- In an area as sensitive as the communication of ideas there should be clarity and certainty about what may or may not be permissible. This proposal does not provide for that.
Simpson Grierson via the Lexology platform provide a short appraisal of the proposal which is pretty matter of fact. There are a couple of paragraphs I found very useful to understand.
“Kiwis who consume media should expect greater use of warnings and consumer advisory information to help them make informed decisions before viewing content. There would also be more user and parental controls, targeted moderation practices and better pathways to report harmful content.
Media businesses will see increased compliance requirements, which may involve implementing stricter policies and content review processes. Co-operation with the proposed regulator, including prompt response to requests, would likely be necessary. Unregulated platforms, such as social media and video-sharing services may need to make adjustments to comply with the new regulations in New Zealand.”
FACT Aoteaora have kindly put their submission online and summarised it in a nutshell as:
“FACT Aotearoa strongly supports this proposal. We feel that an appointment requiring the participation of our whole society in defining and monitoring harm is more democratic, responsive and based in local issues, and is superior to an appointment without these requirements, and to self-moderation by platforms.
We point out that opposition on the grounds of this being a political appointment leaves us with an unmanaged platform-based approach (except for the most harmful content). This is a less responsive, less democratic and less local process to define and monitor harm, so opposing on those grounds is disingenuous, as it prefers self-monitoring by unconcerned and profit-motivated platforms.
We applaud the requirement for education and want that well and urgently funded. We believe here is reason to suggest that projects building social cohesion and critical thinking skills should also be funded within certain parameters.”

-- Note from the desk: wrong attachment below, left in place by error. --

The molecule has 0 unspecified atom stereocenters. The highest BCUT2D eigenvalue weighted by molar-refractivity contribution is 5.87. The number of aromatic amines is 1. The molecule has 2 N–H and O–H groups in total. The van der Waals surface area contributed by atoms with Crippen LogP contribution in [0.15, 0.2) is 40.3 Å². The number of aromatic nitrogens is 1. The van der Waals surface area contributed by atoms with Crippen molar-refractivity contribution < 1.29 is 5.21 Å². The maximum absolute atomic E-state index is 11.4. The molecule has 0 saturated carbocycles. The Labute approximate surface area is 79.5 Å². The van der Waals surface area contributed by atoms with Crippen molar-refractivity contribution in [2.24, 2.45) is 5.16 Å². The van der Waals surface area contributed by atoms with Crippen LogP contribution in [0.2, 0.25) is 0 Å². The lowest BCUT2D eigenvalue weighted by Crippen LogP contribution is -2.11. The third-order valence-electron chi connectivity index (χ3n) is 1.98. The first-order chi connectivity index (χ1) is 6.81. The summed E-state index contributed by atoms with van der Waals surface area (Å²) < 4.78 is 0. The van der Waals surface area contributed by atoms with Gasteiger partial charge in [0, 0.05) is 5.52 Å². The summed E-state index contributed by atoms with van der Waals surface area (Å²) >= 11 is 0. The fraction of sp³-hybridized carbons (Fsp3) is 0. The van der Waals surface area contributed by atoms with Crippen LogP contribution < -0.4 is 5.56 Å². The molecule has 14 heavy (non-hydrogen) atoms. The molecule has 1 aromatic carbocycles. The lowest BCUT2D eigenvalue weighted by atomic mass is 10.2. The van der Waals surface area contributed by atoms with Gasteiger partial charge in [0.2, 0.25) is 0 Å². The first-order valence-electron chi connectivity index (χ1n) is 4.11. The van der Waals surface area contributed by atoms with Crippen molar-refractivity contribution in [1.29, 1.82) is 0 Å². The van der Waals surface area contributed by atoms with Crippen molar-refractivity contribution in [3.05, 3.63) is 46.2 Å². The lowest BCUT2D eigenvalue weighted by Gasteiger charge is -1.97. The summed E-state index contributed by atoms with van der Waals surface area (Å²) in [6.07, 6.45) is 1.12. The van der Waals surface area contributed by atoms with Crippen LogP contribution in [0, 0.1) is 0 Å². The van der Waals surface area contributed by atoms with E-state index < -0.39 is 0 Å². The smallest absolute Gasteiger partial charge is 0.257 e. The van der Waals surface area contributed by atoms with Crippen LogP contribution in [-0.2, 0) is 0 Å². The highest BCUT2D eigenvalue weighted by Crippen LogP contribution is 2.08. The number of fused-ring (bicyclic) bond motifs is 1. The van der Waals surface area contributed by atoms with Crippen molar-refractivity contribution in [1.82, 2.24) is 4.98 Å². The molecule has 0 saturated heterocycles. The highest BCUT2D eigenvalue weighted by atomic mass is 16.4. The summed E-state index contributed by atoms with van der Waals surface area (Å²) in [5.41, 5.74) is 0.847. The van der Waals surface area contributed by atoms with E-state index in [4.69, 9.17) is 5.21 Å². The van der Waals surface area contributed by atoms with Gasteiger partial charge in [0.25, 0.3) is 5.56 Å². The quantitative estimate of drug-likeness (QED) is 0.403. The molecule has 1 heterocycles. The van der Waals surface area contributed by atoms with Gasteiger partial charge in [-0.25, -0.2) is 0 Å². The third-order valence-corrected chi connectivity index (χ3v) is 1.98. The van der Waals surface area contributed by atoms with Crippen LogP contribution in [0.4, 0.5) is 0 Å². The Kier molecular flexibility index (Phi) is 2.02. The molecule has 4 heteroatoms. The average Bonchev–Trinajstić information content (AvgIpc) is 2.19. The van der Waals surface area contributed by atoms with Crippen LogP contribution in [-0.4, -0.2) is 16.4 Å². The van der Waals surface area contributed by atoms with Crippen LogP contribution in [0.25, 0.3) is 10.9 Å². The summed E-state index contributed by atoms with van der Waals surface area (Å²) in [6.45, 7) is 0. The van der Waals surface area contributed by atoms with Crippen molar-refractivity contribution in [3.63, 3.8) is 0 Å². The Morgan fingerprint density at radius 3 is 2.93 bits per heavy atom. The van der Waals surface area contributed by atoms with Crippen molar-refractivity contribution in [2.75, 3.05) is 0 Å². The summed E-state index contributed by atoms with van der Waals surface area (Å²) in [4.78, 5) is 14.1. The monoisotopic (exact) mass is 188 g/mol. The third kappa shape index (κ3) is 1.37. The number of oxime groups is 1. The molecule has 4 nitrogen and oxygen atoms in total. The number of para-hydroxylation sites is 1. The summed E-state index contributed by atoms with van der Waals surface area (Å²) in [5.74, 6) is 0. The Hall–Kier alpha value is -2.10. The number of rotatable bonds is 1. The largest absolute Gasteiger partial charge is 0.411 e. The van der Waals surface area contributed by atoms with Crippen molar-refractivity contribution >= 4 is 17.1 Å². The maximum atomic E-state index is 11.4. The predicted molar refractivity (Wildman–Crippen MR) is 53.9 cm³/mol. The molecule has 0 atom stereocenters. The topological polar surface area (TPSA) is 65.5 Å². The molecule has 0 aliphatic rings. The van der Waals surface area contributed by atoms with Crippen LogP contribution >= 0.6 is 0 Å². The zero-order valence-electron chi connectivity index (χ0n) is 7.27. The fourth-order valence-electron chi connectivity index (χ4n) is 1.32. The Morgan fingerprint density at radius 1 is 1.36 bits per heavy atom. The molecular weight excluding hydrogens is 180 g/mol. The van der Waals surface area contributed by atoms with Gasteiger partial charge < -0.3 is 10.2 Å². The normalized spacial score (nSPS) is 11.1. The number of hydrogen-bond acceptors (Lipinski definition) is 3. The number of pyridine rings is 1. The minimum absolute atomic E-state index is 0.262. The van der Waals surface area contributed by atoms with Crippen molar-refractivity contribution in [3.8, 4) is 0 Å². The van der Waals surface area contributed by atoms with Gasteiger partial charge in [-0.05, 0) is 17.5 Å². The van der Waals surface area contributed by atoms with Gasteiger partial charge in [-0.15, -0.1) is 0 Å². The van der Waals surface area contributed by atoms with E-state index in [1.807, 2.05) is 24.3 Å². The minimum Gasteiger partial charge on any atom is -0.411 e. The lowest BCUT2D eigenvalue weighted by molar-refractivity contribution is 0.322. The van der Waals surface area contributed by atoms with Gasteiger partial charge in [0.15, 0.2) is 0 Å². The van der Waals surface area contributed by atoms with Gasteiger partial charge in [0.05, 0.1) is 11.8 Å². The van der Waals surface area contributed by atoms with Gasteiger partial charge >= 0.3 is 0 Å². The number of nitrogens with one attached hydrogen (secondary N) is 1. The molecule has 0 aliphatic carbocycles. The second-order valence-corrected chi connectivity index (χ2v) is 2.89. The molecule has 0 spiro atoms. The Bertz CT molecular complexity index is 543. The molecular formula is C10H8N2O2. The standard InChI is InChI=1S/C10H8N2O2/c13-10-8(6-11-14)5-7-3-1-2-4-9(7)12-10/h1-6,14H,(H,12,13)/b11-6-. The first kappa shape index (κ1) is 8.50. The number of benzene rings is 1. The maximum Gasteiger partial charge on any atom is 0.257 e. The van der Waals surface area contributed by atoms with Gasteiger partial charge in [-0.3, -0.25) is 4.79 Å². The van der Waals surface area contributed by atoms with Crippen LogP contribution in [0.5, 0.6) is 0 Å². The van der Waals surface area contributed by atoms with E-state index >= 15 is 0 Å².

Bell Gully’s assessment has the best laid out description of what’s included of these articles.
They go on to add their concerns about greater regulation of content which are (at a high level):
- Overreaching Censorship - “… concerned that the new regime could result in over-censorship, impinging on legitimate speech and inhibiting the free flow of ideas. For example, algorithms filtering content may go further than is necessary.”
- Ambiguity and subjective judgment: Defining and identifying harmful content is difficult. Commentators have expressed concerns about the potential for subjective interpretation, which may result in inconsistent content moderation decisions across platforms.
- Enforceability: Many of the largest platforms that New Zealanders engage with, such as Facebook, Instagram, Twitter, Netflix and Amazon Prime, are headquartered overseas.
It’s not too late to submit to the consultation
Submissions close on Monday 31st of July. If you are an IT Professionals member we are still developing up our response and have the ability to provide input into the process beyond the 31st of this month. So please participate in our process if you are a member.
If you are not a member we would welcome your thoughts so feel free to share them with us via [email protected] and we can ask members to consider other perspectives.
To submit directly to DIA by COB Monday use their online submission form here.
Vic’s thoughts on all of this
These changes are needed but very complicated. DIA have done a great deal of work on this. I haven’t found who they were talking to to inform their thinking along the way to date and worry they will treat this consultation as they have done with others - cherry pick the bits they like and disregard the rest. But time will tell.
“It will be the detail that could be the difference between making new regulation ineffective or great……if poorly conceived, regulation could end up being used against, or harming the groups it’s designed to protect.”
I hope you are hearing that message loud and clear DIA. Vic